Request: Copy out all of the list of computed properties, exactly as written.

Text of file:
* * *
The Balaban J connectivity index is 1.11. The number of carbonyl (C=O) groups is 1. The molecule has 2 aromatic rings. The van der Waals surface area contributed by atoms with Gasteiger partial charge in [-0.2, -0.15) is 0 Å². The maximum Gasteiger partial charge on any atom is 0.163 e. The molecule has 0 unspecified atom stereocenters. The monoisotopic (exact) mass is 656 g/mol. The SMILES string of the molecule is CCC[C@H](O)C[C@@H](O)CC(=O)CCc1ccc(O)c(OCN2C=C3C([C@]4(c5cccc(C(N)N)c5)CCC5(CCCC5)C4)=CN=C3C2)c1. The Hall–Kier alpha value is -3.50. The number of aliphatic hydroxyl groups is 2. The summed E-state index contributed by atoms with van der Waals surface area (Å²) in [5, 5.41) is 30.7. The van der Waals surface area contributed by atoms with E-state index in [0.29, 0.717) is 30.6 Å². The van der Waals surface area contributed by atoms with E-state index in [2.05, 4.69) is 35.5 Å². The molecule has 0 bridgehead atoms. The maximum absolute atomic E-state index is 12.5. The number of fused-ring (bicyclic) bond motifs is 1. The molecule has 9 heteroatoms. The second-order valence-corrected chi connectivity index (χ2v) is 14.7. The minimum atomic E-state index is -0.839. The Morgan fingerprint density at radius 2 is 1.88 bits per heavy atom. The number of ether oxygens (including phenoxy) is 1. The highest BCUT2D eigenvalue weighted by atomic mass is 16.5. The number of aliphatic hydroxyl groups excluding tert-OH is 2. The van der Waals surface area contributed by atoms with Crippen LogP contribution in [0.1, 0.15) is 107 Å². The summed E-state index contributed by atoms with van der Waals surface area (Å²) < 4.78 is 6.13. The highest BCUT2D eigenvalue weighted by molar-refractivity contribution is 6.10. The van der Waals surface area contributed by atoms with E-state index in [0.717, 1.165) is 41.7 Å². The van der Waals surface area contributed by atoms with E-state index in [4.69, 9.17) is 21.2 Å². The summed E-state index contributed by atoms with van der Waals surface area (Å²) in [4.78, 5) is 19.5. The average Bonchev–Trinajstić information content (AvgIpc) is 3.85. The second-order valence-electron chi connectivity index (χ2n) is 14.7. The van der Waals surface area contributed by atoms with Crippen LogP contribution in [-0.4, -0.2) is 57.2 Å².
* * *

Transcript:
The Balaban J connectivity index is 1.11. The number of carbonyl (C=O) groups is 1. The molecule has 2 aromatic rings. The van der Waals surface area contributed by atoms with Gasteiger partial charge in [-0.2, -0.15) is 0 Å². The maximum Gasteiger partial charge on any atom is 0.163 e. The molecule has 0 unspecified atom stereocenters. The monoisotopic (exact) mass is 656 g/mol. The SMILES string of the molecule is CCC[C@H](O)C[C@@H](O)CC(=O)CCc1ccc(O)c(OCN2C=C3C([C@]4(c5cccc(C(N)N)c5)CCC5(CCCC5)C4)=CN=C3C2)c1. The Hall–Kier alpha value is -3.50. The number of aliphatic hydroxyl groups is 2. The summed E-state index contributed by atoms with van der Waals surface area (Å²) in [5, 5.41) is 30.7. The van der Waals surface area contributed by atoms with E-state index in [0.29, 0.717) is 30.6 Å². The van der Waals surface area contributed by atoms with E-state index in [2.05, 4.69) is 35.5 Å². The molecule has 0 bridgehead atoms. The maximum absolute atomic E-state index is 12.5. The number of fused-ring (bicyclic) bond motifs is 1. The molecule has 9 heteroatoms. The second-order valence-corrected chi connectivity index (χ2v) is 14.7. The minimum atomic E-state index is -0.839. The Morgan fingerprint density at radius 2 is 1.88 bits per heavy atom. The number of ether oxygens (including phenoxy) is 1. The highest BCUT2D eigenvalue weighted by atomic mass is 16.5. The number of aliphatic hydroxyl groups excluding tert-OH is 2. The van der Waals surface area contributed by atoms with Crippen LogP contribution in [0.1, 0.15) is 107 Å². The summed E-state index contributed by atoms with van der Waals surface area (Å²) < 4.78 is 6.13. The highest BCUT2D eigenvalue weighted by molar-refractivity contribution is 6.10. The van der Waals surface area contributed by atoms with E-state index in [0.717, 1.165) is 41.7 Å². The van der Waals surface area contributed by atoms with E-state index in [4.69, 9.17) is 21.2 Å². The summed E-state index contributed by atoms with van der Waals surface area (Å²) in [4.78, 5) is 19.5. The average Bonchev–Trinajstić information content (AvgIpc) is 3.85. The second-order valence-electron chi connectivity index (χ2n) is 14.7. The van der Waals surface area contributed by atoms with Crippen LogP contribution in [-0.4, -0.2) is 57.2 Å².